Book Review: The Zero Footprint Baby

If you are looking to reduce your carbon footprint as a parent, pick up  The Zero Footprint Baby. It’s more of a narrative than a how-to manual, but the tips Chatterjee includes will get you on your way to reducing your family’s carbon foot print.

Most of the advice is simple, such as riding public transportation or not buying anything new, but she’s really done her research.  In general, the more simply you live the lower your carbon footprint.

A lot of the advice mirrored what Rebecca and Joy wrote in The Green Baby Guide’s companion book, The Economical Baby Guide.  For example, don’t buy a lot of plastic toys and other baby gear that quickly ends up in the landfill.  And if you must buy new, find something that will hold up long enough to pass along to friends (or to hand down as heirlooms).
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Book Review: French Kids Eat Everything

French Kids Eat Everything: How Our Family Moved to France, Cured Picky Eating, Banned Snacking, and Discovered 10 Simple Rules for Raising Happy, Healthy EatersFrench Kids Eat Everything: How Our Family Moved to France, Cured Picky Eating, Banned Snacking, and Discovered 10 Simple Rules for Raising Happy, Healthy Eaters by Karen Le Billon

My rating: 4 of 5 stars

If you’ve been following my posts, you know that I’m into French Parenting books. As a reformed picky eater, I’m fascinated by the topic of food and kids. Frances still has two months before she tries her first bite, and I still can’t help but read all about it!

In French Kids Eat Everything, Le Billon and her French husband decide to leave Vancouver, B.C. and take their two young daughters to spend a year in the village where he grew up. They found that it was impossible to fit in to their new home without adopting French eating habits, so that’s how the story begins.
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Book Review: Bringing Up Bébé


I’ve always felt a little French (probably because of growing up with a French last name), and I guessed it rubbed off on my parenting style. It turns out that we have more in common with French parents than American, based on what I read in Bringing Up Bébé: One American Mother Discovers the Wisdom of French Parenting.

According to the author, Pamela Druckerman, a big difference between American and French parenting is letting your baby have alone time and having her wait a minute if you’re in the middle of something and she starts to fuss. And not being guilty about parenting choices. We’re more than just moms, and our children should know and respect that.
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Shift Your Habit: A great Earth Day read!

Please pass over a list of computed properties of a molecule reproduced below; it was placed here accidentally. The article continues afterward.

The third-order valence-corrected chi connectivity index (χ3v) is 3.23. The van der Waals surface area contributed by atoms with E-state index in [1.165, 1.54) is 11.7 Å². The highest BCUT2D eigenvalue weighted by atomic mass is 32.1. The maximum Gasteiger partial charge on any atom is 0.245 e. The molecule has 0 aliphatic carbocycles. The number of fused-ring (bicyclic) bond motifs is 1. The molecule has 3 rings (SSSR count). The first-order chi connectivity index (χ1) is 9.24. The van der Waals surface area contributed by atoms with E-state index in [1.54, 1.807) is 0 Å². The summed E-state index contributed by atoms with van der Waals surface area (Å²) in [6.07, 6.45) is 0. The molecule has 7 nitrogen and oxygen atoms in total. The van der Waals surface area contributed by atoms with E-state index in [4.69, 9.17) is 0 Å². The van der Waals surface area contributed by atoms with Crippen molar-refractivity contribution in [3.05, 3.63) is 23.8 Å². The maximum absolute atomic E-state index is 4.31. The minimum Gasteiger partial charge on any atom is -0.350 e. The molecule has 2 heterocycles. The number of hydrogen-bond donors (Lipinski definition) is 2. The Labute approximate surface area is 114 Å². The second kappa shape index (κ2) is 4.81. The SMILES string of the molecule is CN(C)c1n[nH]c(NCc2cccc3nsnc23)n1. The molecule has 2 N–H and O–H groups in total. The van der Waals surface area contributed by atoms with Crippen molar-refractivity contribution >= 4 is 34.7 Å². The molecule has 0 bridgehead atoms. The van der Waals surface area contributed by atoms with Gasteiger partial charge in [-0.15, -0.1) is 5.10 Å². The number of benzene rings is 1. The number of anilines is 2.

As a thrifty, green soul, Shift Your Habit by Elizabeth Rogers seems written just for me. How do I love it? Let me count the ways:

1. It’s infinitely practical. The tips are focused on tiny lifestyle changes that save money and the environment. Each shift is listed along with cost savings, extra positives, and planetary benefits.
2. It’s road tested. Elizabeth Rogers, who also coauthored “the green book” asked dozens of families from across the nation to participate in the shifts. Some were excited about going green, and some just wanted to save money. Everyone benefited from the changes and those stories are featured throughout the book.
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Green Babies, Sage Moms: Book Review

Green Babies, Sage Moms will appeal to eco-curious types living on the Upper East Side in their Jimmy Choos rather than the canning-mung beans-in-their-Birks set.  Author Lynda Fassa takes readers through pregnancy, the baby’s arrival, and the subsequent years with baby, identifying harmful toxins and replacing them with organic products.  So while there isn’t much on reducing your baby’s carbon footprint, there are many great product recommendations for getting started on your household detox mission.

Fassa looks at pregnancy and early motherhood as times when we have a heightened awareness about our bodies and the world around us.  We all know we should watch what we eat when pregnant.  But what about the toxins lurking everywhere, ready to taint the very world we live in?  Page after page we learn about the toxins in everything around us.  Toxins in cigarettes, soft cheeses, sushi.  Nail polish, nail polish remover, hair products, pesticides, milk, fruit, vegetables, grains, wine, blush, mascara, foundation, lipstick, hair dye, perfume, drain cleaners, air fresheners, antibacterial soap, oven cleaners, furniture polish, rubber duckies, plastic toys, teethers, baby wipes, lotions, creams, crib mattresses, disposable diapers, conventional cotton, fertilizers, ground water, fish, deodorant, vaccines, drawer pulls, paint, floors, school buses, park benches, and playground equipment.
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